Scavenger Hunt Contest! Author and Friend Trisha Wooldridge’s New Book Cover

thekelpie_front_onlyAuthor and friend Trisha Wooldridge from Massachusetts has a new book coming out before the end of this year and I am privileged to help her reveal pieces of the cover of her book – scavenger hunt style!  The book is a wonderful story of mystery and kids – and wisdom and maturity.  My blog here is but one of the places you need to go to find pieces of the cover, put together the puzzle – a poem – and WIN! Please go to Trish’s blog for details of the contest – more about the story and how to win fun prizes!

This is but one piece of the cover and puzzle – a special piece as you can read below.


The MacArthur Tartan

“Once upon a time…a great-great uncle that we hadn’t known prior […] saw my dad on the show Who Do You Think You Are? where he tried looking into his dad’s line back to the Clan Arthur but only found a dead end. Great-great Uncle William MacArthur sent us family records and the deed to the falling-apart castle just before he died.”

My friend Aimee Weinstein was one of my first beta readers for The Kelpie, and she gave me a lot of great feedback.  We’ve been friends for some years since we shared an online tutoring job, and I adore her blog posts about modern culture and anthropology as she discusses being an American ex-pat over in Tokyo. Because she does so much with culture, I wanted to give her the MacArthur Tartan to display on her blog.

macarthurclantartanAlso, I stole Aimee’s name and spelling for Heather’s mom.

If you look very closely on the cover, you’ll see the strips of this tartan, especially when you see the full wraparound cover. This is my artist, Vic’s, rendition of the MacArthur Tartan (because tartans can be copyrighted.)

I chose Clan Arthur from Scotland because there actually happens to be a lovely hole in the clan history over in Scotland that I could squeeze my family into, giving them a long-forgotten castle with a mysterious past.  The MacArthur Clan also has a lot of American history; I found more on that than about those left in Scotland.  This also fits because Heather’s family is a mix of American and Scottish.

Thank you very much, Aimee, for being part of my Scavenger Hunt and the journey of The Kelpie!

The Key, But Not The Answer

Last week, Trisha Wooldridge and I spent quite a while discussing freedom, safety, education and other assorted issues on our blogs.  Yesterday, she wrote a particularly thought-provoking short essay on questioning as a response to those conversations.  She said that of the ideas that we discussed, that was the one that stood out to her the most.  For me, the idea to which I kept returning was that of personal choice.

Adults – especially American adults – have the freedom of choice for everything in their lives.  They can go to college or not; they can have children or not; they can get a job or not.  So many people feel stuck in their lives.  If only I could save more money, they say.  If only I could go back to school.  If only, if only. I am just cynical enough to believe that people can choose to better their lives.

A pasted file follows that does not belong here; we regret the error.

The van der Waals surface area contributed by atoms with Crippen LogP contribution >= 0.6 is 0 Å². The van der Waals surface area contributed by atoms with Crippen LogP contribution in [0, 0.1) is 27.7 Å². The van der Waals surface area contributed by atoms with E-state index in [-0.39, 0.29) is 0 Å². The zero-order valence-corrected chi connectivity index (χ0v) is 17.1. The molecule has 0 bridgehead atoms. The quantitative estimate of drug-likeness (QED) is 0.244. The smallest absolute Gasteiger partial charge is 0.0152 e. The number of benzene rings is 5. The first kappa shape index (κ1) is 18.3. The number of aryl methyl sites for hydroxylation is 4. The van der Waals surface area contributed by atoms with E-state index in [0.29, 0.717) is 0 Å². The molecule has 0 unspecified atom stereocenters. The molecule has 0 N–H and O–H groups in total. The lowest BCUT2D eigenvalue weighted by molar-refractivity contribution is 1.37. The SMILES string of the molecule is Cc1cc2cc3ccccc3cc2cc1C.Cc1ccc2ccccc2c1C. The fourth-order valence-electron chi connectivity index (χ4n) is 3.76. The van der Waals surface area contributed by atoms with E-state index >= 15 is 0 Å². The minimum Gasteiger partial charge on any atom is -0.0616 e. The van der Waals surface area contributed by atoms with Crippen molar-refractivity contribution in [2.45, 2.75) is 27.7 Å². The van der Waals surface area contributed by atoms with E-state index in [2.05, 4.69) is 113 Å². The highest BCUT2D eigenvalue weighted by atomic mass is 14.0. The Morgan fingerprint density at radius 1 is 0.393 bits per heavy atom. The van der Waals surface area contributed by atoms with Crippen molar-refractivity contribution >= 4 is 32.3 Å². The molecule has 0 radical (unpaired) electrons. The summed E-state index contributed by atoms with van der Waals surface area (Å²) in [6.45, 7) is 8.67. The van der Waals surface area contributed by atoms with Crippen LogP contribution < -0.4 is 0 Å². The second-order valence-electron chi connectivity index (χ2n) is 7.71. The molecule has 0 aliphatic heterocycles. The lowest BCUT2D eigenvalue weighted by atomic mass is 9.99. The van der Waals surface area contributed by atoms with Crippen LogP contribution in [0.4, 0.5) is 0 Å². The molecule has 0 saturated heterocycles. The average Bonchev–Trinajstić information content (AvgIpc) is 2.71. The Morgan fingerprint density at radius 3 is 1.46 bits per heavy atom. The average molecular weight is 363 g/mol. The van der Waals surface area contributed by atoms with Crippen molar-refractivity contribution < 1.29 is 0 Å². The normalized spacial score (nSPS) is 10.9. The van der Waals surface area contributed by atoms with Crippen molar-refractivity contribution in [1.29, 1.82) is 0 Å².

But that is a double-edged sword, most people would tell me.  The single mother on welfare doesn’t think that she has any choices.  But that’s not what I believe. She could work full time and take online courses toward a degree which would net her a better job. I balance my cynicism with a basic belief in the human spirit.  With hard work, all things are possible.  “Can I be president someday?” my young son asks me.  I assure him that if he works hard enough, it is indeed possible that he could be president.  Stay in school; don’t get pregnant; don’t do drugs.  These are the things I tell my kids.  They have to make smart choices – it is my job as their mother to help them make smart choices.

The problems lie within the education system.  We take education for granted in the U.S. and even here in Japan where the literacy rate is well over 90%.  Not all people have the access to schools the way we do.  There are millions of children across the globe who do not have the opportunity to attend school, whether it’s because they have to work to help the family or it’s to dangerous or even too far to get to a school.  We need to appreciate the gift of education – what education gives us in the long run.  Throwing money at the problem is not going to help.  What is going to help is people choosing to value that education.  Parents have to choose to support the schools not financially, but with volunteer hours and belief in the system.  Tell the kids to behave in school. Model good behavior.  These are choices that parents and children have to make in order to succeed.

As I pointed out in the conversation last week, there are no easy answers to any of these questions.  But it is important to ask the questions, search for the answers and ultimately to make good choices.  Sometimes the right choice isn’t the popular choice, but doing what is right should trump doing what is easy.  And that, my friends, takes hard work.  But that’s a conversation for another day.